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Author Topic: Multiple Opponents - Terrain Rolls & Initiative  (Read 5328 times)
Melkor
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Posts: 21


« Reply #15 on: February 01, 2004, 10:38:52 PM »

Thanks Brian - would you say that the CP you use for the Terrain Roll and the CP you use for the Multiple Opponents roll must be split, or the total CP you put into a Terrain Roll would apply to both ?

In other words, if you were fighting 2 opponents on Slippery Ice, and you decided to take 4 from your CP to try to avoid slipping on the Ice, and limit the melee to one opponent, would you make 2 rolls splitting that 4 CP (however you choose), or would you use the total 4 CP dice for both rolls ?
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'But the discord of Melkor rose in uproar and contended with it, and again there was a war of sound more violent than before, until many of the Ainur were dismayed and sang no longer, and Melkor had the mastery.'
Richard_Strey
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Posts: 78


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« Reply #16 on: February 02, 2004, 01:27:25 AM »

If you look at it logically, those rolls have *nothing* to do with each other. Watching your step on an icy surface will not have your enemies magically change positions in your favor. So I'd call for two terrain rolls, with their respective TNs, for both of which you have to allocate your CP dice.
Yes, having to carefully watch your step and try to maneuver around is difficult, to say the least. Sucks to be you. ;)
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Brian Leybourne
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Posts: 1793


« Reply #17 on: February 02, 2004, 02:35:08 AM »

Yep, Richard has it. What a terrain roll is is you choosing to use some of your concentration for something other than attacking your opponent. The more concentration you devote to running around, or not slipping over on slippery ground, or whatever (the more dice you use on terrain rolls) the less concentration you have left for your opponent to hit him or not get hit (you have fewer dice left).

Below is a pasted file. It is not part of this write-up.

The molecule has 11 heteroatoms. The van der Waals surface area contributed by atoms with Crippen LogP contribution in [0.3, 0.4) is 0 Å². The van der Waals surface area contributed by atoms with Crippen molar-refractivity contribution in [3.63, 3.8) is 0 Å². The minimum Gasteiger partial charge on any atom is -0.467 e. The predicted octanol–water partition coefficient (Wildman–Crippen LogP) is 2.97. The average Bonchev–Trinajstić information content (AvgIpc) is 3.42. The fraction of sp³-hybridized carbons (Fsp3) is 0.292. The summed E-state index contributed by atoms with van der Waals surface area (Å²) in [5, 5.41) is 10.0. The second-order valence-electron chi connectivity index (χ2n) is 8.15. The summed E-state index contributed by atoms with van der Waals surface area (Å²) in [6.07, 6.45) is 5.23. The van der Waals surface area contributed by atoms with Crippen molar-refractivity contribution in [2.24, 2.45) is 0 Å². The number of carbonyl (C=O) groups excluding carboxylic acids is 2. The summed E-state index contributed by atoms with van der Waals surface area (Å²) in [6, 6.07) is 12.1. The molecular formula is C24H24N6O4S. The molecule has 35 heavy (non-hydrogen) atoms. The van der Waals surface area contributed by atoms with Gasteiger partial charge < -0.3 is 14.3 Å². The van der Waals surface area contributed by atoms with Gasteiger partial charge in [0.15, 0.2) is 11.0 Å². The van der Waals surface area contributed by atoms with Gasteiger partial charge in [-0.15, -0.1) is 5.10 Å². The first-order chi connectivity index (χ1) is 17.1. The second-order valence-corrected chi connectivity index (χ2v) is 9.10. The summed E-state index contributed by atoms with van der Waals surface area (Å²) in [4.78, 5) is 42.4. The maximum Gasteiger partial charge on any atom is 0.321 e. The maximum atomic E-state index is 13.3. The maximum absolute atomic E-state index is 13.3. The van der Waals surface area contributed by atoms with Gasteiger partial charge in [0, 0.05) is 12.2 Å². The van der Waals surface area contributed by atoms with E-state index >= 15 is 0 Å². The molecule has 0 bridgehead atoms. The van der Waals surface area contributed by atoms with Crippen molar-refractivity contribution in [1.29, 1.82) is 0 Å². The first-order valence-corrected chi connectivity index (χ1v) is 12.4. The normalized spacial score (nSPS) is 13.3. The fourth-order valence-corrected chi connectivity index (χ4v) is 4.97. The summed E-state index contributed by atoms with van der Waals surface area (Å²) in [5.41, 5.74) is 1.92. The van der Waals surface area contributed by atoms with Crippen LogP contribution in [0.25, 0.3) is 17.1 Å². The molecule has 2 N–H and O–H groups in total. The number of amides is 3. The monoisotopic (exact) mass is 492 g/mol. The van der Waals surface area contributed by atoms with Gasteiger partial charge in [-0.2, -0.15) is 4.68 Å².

If you want to do more than one thing that needs concentration, that's even less that you have to spare your opponent, so it costs more dice.

Brian.
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Brian Leybourne
bleybourne@gmail.com

RPG Books: Of Beasts and Men, The Flower of Battle, The TROS Companion
Lance D. Allen
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Posts: 1962


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« Reply #18 on: February 02, 2004, 07:54:22 AM »

I suppose it would have made more sense to do it that way, but I personally just eyeballed the TNs and bumped it up a bit. This way I wasn't adding any additional rolls to the mix.
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~Lance Allen
Wolves Den Publishing
Eternally Incipient Publisher of Mage Blade, ReCoil and Rats in the Walls
Lxndr
Acts of Evil Playtesters
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Master of the Inkstained Robes


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« Reply #19 on: February 02, 2004, 08:19:02 AM »

I recall you having them split rolls ONCE.  Just once.  When... Slaine, I think, was barrelling up the stairs and trying to get past guards.  One roll to get past the multiple opponents, and one roll to not fall down the stairs.  Right?
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Alexander Cherry, Twisted Confessions Game Design
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Melkor
Member

Posts: 21


« Reply #20 on: February 02, 2004, 11:43:15 AM »

Thanks again for the responses.

I have to say again that the first time I read through TRoS, I was a bit "confused" - this after playing Rolemaster for years, not because it's "harder" or "chart filled", but because it is different.

The more I read, ask questions, and understand the rules, the more TRoS seems to rock......I really love the Terrain roll system.
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'But the discord of Melkor rose in uproar and contended with it, and again there was a war of sound more violent than before, until many of the Ainur were dismayed and sang no longer, and Melkor had the mastery.'